Health and Wellness: Christmas 2020 Edition

Bethellutheranchurch   -  

By Kathy Ferguson, RN, Parish Nurse

But the angel said to them, “Do not be afraid. I bring you good news that will cause great joy for all the people.  Luke 2:10

I will admit it. I have struggled with the article for this month. There is plenty of information about healthy eating, exercising, social gatherings, managing expenses during the holidays. The problem is that 2020 is not just any year…it is 2020, the year of COVID. We are dealing with a new reality this Christmas. Our eating and exercise habits are probably different—comfort food sounds really good these days and gyms are currently closed. Social gatherings? Probably not going to happen. We are doing most of the shopping online. Christmas worship services will be different. Instead of gathering in the Sanctuary, we will be in front of our computers or in the parking lot. This year we may need to dig a little deeper to find the joy that Advent and Christmas bring. We need to focus on the true meaning of Christmas—the celebration of the birth of the Christ child. Christmas is a season of great joy. It is a time when God shows His great love for us. It can be a time of healing and renewed strength. Even though family celebrations may be different this year, the reason for our celebrations has not and will not change.
A few tips for health and wellness during Advent and Christmas 2020:

Focus on what you can control

There are a lot of things that we aren’t able to control this year. Turn those things over to the Lord. What can you control? You can take care of yourself by being active and eating a healthy diet. Make plans to attend the worship services that Bethel offers—online or in the parking lot. Register for The Sanctuary in Season held during Christmas week.


It is amazing what sleep does for us. Sleep restores and prepares the body. Work to establish a calming wind-down routine before bed—avoid screen usage (phone, laptop, tablet, TV) for at least one hour before bedtime, have a cup of herbal tea and write in a journal immediately before bed, adjust the temperature (cooler is better) and light for optimal sleeping, say your prayers.

Give yourself a break if your wellness habits take a backseat

Don’t be too hard on yourself if you skip your regular exercise for a couple of days or if you eat a few extra cookies. Simply, recognize the misstep and return to healthier habits. The added stress of being upset with yourself can actually lead to weight gain.

Work on becoming resilient

Resiliency is the ability to adapt well in the face of significant sources of stress. It is the ability to tolerate stressors without collapsing and rebuild and improve. Of course, this is easier said than done. Ways to become more resilient: connect with others for support, identify and face your fears, be kind to yourself, reframe sources of stress, meditate and pray, and forgive yourself and others.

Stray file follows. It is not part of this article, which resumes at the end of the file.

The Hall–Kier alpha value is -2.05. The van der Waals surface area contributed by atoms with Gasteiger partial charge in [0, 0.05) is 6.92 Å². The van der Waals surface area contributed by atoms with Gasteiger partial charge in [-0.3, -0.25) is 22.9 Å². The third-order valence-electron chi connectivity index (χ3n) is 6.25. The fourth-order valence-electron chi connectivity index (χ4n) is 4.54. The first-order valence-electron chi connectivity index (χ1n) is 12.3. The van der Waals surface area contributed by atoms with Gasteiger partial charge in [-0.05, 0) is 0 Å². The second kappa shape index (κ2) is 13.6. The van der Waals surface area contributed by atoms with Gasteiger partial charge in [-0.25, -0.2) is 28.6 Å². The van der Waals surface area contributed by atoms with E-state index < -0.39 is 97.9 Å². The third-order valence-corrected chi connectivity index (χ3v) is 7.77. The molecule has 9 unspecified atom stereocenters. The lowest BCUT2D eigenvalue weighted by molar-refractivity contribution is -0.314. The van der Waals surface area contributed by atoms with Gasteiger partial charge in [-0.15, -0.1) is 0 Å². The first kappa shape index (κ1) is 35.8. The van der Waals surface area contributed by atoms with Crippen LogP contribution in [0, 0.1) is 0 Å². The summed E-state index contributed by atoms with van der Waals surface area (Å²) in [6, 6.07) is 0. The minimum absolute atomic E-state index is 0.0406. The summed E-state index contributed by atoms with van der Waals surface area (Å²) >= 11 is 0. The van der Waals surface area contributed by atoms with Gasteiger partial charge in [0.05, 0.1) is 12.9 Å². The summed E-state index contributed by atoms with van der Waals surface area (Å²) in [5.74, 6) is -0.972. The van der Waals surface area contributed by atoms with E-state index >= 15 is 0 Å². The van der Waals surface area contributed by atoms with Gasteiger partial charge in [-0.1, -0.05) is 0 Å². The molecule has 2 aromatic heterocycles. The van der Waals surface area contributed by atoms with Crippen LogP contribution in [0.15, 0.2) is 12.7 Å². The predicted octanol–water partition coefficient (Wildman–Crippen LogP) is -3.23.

Move your body

Keep up any activity that you are currently doing or start slowly on a new activity plan. Walking is simple, cheap, and renewing. Walking in the brisk air is invigorating and brings joy.

Take a look at what you are eating

I love sweets. I am sure I am not alone. Do you know what I have found? I feel better if I don’t eat them. For me, the same is true of sodium. I have tended to eat more prepared food than usual during COVID and prepared (think frozen meals) foods are higher in sodium. This has taken a toll on my blood pressure. Once I cut back on the sodium in my diet and improved my blood pressure, I felt much better. Take time to see if something you are eating may be causing you to not feel your best.

Continue with COVID-19 precautions

Wear a mask, social distance, stay home when sick, wash/sanitize your hands frequently, avoid large gatherings, and follow the recommendations of local, state, and national officials. Take comfort in knowing that a vaccine is on the way!

Make a change

Maybe this is the year that you make a change in some of your traditions. I usually put up a big tree with a lot of ornaments. I have decided that this year I am going to just have a small tree without so many ornaments. Maybe this year you will choose to do a vegetarian meal instead of the usual meatballs, mashed potatoes, and gravy. Instead of having a big gathering, snuggle in and watch Christmas movies by yourself or with your immediate family. (By the way, it has been shown that watching Christmas movies improve your mood!) If you are not able to participate in that Christmas 5K that you usually do with hundreds of other people, do your own 5K…and be sure to wear your Santa hat. Give—your time, your money, your talents, your wisdom to individuals or groups who need it.


Scientifically speaking, prayer might help reduce stress, loneliness, and fear. But we know that it is not about science. Prayer is a conversation with the Lord. It is a comfort to know that He is there for us any time. Who else can we unload our burdens upon?
I wish you the best during this Advent season. I am hopeful that by this time next year that COVID-19 is just a memory. I am looking forward to celebrating next year with friends and family, eating my traditional Christmas Eve meal, putting up my big tree with all of the ornaments, and going to worship services with my Bethel family. Until then, I will be thankful for all that I have.
Merry Christmas! Be well.